Weeknotes 225; yielding the AI arms race

“Yielding a road with multiple driving robots playing music as bards” (MidJourney)

Hi all!

Thanks for landing here. Another week went by fast. And as all editions of the last couple of months, the biggest things are about generative AI developments. This week there might be another key moment as Google is believed to introduce a response in a special announcement event this Wednesday. It also invested in a competitor of OpenAI. On Monday, Google announced Bard; “We’ve been working on an experimental conversational AI service, powered by LaMDA, that we’re calling Bard. And today, we’re taking another step forward by opening it up to trusted testers ahead of making it more widely available to the public in the coming weeks.”
The company is a bit nervous about the rapid growth of ChatGPT and the stakes of Microsoft in it. This video -which was suggested to me by the YouTube algorithm- gives a nice overview of this “A.I. War”. Or maybe is A.I. Arms race a better framing.

One thing that I think might not be the right angle is the focus on the search fight. I agree that we might evolve into new ways of searching, specifically more conceptual questions, but I don’t think that the real battlefield is in the search domain. The sense that Bing is not a competitor for Google, even if they would integrate natural language search conversations into it. Plain search will remain kind of the same. But we will find integrations in all other things we use, from digital tools and services to even things that become more understanding and start to predict. Having GPT4-empowered Office tooling is much more powerful, and the co-pilot in GitHub will make programming so much more accessible; allowing you to create your own personal apps for everything easily. These were promises for years; we live a computational life that will only become more real, without notice.

I had to think back, of course, to the research explorations I did back in 2018 and 2019 to predictive relations. What would it mean for our perception of using things as the behaviour is based on predictive data? How would design change? Will it alienate or enhance our relations? One of the students I coached brought it into research through design practice for a vacuum robot and wrote this paper about it. I maybe should revisit this topic if I have time… For now, I am focusing on the development of the AI-powered platform of Structural.


Last week I missed the General Seminar due to some conflicting agenda… Luckily there is always a rich backlog in the NFL Discord and often a report via the podcast.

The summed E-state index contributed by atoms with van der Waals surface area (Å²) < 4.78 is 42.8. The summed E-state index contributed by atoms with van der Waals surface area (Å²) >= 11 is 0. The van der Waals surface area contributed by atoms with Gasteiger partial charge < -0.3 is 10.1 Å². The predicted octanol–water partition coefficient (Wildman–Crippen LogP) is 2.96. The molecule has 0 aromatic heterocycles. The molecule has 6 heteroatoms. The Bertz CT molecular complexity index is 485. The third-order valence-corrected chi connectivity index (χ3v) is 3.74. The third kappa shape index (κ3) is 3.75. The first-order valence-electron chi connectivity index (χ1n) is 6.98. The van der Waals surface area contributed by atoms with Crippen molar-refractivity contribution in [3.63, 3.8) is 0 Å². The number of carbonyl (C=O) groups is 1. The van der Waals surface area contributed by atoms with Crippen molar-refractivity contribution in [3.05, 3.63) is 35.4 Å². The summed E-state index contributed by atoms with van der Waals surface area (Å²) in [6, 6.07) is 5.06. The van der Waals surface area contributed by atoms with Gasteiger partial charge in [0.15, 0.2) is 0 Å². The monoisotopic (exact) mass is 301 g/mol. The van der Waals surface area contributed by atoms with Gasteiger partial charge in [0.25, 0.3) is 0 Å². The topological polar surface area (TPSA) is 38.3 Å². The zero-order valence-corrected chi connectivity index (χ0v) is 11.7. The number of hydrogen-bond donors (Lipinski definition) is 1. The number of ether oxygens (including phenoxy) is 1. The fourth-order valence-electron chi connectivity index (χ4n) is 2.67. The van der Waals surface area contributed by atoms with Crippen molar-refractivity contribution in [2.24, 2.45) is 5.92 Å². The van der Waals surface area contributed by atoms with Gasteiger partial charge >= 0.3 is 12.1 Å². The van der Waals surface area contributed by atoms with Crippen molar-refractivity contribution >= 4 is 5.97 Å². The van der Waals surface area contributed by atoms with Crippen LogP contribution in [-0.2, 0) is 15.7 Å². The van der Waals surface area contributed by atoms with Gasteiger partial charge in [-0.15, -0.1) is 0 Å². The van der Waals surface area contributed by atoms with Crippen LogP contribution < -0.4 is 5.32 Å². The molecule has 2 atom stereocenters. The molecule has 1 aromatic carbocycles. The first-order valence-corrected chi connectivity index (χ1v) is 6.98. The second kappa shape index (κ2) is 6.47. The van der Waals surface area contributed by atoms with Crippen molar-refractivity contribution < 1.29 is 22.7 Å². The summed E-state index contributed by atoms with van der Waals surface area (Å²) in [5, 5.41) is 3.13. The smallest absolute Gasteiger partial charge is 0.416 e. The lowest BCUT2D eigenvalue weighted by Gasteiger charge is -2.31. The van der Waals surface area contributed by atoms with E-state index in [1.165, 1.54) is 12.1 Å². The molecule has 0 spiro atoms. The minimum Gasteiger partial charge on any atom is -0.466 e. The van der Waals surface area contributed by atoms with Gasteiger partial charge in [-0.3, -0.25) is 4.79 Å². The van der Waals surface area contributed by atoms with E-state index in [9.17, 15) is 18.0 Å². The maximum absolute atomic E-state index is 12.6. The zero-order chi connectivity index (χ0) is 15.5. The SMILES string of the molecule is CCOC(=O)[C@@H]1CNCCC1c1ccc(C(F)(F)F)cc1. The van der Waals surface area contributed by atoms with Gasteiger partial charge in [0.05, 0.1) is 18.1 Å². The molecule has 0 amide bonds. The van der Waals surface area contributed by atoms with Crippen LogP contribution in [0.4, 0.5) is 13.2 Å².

In the coming week, I do not see a lot of events popping up in the usual agendas. Next week the Responsible Sensing Lab anniversary event is on the agenda.

And on the art front, it is Rotterdam Art Week(end) again. The New Current and TecArt are the most interesting, I think.

News of last week

Let’s dive into the news of last week. The number of tools built on GPT or AI is huge every week. Check the newsletter of Ben’s bites for that.

AI ARMS RACE; Google is catching up.

TRUST IN AI – Smart move to prevent misuse – or at least grow the suggestion.

Language Under Digital Condition: Power and Action

Reimagining transportation

New algorithm for autonomous driving

ChatGPT Plus

AI TOOLS – Nice to-the-point tool.

MOBILITY – It has a rather US focus, but if even there, the mobility ecosystems are reviewed.

LEADING DESIGN – Good lessons from Alexandra here.

Soft robotics wearable arm

Super Eco Combi

Instagram’s co-founders are mounting a comeback

Paper for the week

Next to the AI War, there is a potentially bigger topic: climate war.

In this study, we focus on the geopolitical, security, and military risks facing negative emissions and solar geoengineering options. Although controversial, these options could become the future backbone of a low-carbon or net-zero society, given that they avoid the need for coordinated or global action (and can be deployed by a smaller group of actors, even non-state actors), and that they can “buy time” for mitigation and other options to be scaled up.”

Benjamin K. Sovacool, Chad Baum, Sean Low, The next climate war? Statecraft, security, and weaponization in the geopolitics of a low-carbon future, Energy Strategy Reviews, Volume 45, 2023, 101031, ISSN 2211-467X, https://doi.org/10.1016/j.esr.2022.101031

See you all next week!

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I am a design director at Structural. I curate and organize ThingsCon Netherlands and I am chairman of the Cities of Things Foundation. Before I was innovation and strategy director at tech and innovation agency INFO, visiting researcher and lab director at the Delft University of Technology coordinating Cities of Things Delft Design Lab.